A slot is an opening in a machine that allows a person to insert coins or, in “ticket-in, ticket-out” machines, a paper ticket with a barcode. The slot then activates a reel that spins, and when symbols line up, the player earns credits based on the payout schedule listed in the machine’s paytable. Slot games typically have a theme, and the symbols and bonus features align with that theme.
The slot is a narrow notch, groove, or opening; for example, the hole in a key to lock a door or a slit for a coin in a vending machine. It is also a position in a group, series, or sequence. He dropped the coin into the slot and dialed. To slot something into another is to place it into a position where it fits, such as the space on a car seat belt.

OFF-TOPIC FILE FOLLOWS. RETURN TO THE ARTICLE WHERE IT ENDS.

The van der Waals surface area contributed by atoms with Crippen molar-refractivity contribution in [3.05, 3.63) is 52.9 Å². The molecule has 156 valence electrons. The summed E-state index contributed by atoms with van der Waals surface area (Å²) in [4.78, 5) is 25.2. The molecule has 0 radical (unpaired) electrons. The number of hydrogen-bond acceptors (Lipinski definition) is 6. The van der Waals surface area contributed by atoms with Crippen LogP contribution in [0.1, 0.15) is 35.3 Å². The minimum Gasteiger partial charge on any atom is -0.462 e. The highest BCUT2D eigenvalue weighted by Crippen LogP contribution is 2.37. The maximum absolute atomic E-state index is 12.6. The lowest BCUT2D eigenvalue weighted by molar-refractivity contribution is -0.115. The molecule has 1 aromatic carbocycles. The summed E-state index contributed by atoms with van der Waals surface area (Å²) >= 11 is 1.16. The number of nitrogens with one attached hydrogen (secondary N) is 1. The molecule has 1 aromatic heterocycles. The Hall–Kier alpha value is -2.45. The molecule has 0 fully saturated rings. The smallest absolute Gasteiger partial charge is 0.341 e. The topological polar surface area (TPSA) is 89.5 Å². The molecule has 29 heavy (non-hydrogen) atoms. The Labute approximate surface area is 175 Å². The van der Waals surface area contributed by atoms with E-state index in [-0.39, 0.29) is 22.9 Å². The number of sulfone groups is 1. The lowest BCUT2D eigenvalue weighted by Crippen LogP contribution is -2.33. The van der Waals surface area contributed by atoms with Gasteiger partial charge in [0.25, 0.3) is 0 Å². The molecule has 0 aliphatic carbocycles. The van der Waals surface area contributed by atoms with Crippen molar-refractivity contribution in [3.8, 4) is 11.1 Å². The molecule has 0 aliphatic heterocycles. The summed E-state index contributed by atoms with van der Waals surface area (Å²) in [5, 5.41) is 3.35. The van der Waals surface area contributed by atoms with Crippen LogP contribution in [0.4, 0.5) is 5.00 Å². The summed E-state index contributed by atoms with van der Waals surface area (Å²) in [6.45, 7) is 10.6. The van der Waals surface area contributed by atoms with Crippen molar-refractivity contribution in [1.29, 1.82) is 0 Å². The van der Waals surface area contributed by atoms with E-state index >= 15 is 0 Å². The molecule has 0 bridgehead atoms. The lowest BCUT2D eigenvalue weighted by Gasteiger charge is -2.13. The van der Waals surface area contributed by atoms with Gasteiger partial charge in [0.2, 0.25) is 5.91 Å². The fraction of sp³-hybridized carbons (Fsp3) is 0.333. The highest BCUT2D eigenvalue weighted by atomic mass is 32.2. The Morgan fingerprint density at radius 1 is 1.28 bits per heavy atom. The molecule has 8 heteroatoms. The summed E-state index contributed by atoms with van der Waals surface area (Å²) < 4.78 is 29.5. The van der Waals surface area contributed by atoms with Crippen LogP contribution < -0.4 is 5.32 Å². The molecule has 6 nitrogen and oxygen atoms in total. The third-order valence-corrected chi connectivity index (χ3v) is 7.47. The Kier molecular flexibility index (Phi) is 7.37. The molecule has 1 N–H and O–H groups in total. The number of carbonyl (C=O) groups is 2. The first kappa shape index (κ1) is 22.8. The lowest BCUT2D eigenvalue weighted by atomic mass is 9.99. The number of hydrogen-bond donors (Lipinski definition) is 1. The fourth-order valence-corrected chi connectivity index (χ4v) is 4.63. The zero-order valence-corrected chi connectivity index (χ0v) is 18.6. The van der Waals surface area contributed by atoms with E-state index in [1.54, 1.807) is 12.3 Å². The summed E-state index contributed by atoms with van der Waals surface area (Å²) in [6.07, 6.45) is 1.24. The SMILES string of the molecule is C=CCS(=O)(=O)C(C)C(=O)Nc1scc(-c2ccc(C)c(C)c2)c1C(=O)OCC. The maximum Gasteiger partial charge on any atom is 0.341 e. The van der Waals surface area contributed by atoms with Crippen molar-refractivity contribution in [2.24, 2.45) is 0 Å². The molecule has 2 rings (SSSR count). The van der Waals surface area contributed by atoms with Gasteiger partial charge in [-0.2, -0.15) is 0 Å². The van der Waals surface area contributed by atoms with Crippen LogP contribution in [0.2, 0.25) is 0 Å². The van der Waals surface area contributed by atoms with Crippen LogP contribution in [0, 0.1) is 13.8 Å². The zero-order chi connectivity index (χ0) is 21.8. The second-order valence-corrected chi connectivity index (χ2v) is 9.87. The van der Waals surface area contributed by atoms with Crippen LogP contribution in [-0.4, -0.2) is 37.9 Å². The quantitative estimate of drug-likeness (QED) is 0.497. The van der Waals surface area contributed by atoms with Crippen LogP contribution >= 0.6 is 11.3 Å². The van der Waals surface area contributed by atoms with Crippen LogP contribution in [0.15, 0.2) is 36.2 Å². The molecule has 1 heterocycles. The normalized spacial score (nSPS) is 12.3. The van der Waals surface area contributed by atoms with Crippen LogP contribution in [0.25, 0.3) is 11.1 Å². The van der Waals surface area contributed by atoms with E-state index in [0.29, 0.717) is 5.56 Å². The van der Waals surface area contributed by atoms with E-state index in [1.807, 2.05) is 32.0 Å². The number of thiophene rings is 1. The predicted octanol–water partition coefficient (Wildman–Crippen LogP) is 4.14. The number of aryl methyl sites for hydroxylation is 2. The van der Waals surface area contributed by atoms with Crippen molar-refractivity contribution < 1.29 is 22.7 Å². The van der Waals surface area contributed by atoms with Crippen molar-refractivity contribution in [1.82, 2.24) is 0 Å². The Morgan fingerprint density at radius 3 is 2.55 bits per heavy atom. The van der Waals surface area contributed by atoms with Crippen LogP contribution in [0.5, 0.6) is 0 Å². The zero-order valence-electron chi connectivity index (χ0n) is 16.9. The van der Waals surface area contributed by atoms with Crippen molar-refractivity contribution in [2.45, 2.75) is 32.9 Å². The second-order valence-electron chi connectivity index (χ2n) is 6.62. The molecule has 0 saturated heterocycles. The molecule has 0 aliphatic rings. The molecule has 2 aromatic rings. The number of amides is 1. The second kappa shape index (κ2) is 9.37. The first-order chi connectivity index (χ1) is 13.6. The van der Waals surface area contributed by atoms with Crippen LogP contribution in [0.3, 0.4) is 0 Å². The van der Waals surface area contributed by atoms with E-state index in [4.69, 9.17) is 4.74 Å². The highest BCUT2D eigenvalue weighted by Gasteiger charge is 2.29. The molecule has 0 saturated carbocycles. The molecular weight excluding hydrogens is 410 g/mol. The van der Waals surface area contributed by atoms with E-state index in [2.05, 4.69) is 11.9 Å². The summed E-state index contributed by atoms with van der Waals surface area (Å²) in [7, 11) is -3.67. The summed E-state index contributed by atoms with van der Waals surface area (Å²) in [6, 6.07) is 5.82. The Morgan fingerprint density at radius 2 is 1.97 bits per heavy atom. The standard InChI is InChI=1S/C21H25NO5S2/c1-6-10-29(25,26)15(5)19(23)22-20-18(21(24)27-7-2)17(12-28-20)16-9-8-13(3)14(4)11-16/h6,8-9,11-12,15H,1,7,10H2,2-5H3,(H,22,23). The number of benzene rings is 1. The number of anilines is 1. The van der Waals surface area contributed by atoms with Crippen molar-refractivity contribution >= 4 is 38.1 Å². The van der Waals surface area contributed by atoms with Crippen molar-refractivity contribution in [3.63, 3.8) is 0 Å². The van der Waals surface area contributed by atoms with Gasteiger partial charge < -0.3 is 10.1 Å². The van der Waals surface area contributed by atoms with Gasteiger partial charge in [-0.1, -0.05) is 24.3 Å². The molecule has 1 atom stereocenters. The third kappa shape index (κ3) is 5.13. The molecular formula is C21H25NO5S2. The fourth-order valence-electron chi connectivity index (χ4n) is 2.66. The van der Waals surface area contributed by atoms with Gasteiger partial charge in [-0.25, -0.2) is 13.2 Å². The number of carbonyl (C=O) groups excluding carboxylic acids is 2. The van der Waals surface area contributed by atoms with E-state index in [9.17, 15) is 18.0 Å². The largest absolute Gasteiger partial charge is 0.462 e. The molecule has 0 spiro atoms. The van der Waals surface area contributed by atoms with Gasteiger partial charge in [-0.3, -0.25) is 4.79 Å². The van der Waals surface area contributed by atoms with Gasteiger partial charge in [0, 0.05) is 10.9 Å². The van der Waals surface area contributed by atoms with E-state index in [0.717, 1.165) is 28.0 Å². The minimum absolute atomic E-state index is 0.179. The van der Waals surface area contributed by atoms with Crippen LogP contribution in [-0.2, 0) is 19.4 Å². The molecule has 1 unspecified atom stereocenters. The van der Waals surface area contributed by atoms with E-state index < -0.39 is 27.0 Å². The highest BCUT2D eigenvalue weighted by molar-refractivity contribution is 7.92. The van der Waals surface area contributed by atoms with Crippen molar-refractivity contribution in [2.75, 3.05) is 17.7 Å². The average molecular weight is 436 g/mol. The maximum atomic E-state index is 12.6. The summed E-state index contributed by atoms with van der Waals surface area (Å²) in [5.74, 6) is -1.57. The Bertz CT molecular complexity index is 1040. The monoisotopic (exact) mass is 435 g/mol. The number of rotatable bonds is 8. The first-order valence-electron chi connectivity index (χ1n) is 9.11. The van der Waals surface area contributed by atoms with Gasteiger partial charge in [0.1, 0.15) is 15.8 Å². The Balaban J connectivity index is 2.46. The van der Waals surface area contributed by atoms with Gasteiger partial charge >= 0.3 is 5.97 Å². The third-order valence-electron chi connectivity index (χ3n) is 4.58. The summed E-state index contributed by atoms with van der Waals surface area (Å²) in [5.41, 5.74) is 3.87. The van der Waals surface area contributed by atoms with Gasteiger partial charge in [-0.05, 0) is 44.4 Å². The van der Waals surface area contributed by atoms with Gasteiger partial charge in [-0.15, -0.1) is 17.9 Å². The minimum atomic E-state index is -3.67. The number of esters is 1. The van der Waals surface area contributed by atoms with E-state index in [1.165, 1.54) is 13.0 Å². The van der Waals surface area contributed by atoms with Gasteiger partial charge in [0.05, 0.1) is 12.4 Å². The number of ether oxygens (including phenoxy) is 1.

A slot is a period in time, such as a meeting or deadline. It can also refer to a position in a game, such as one in which players compete for a prize. The term came from electromechanical slot machines that had tilt switches, which made or broke circuits when a machine was tilted and tampered with, but the slots on modern slot machines no longer have these switches. In the workplace, slot-based scheduling can help managers and staff monitor important events and deadlines. It can also be used to establish objectives for completing projects on time.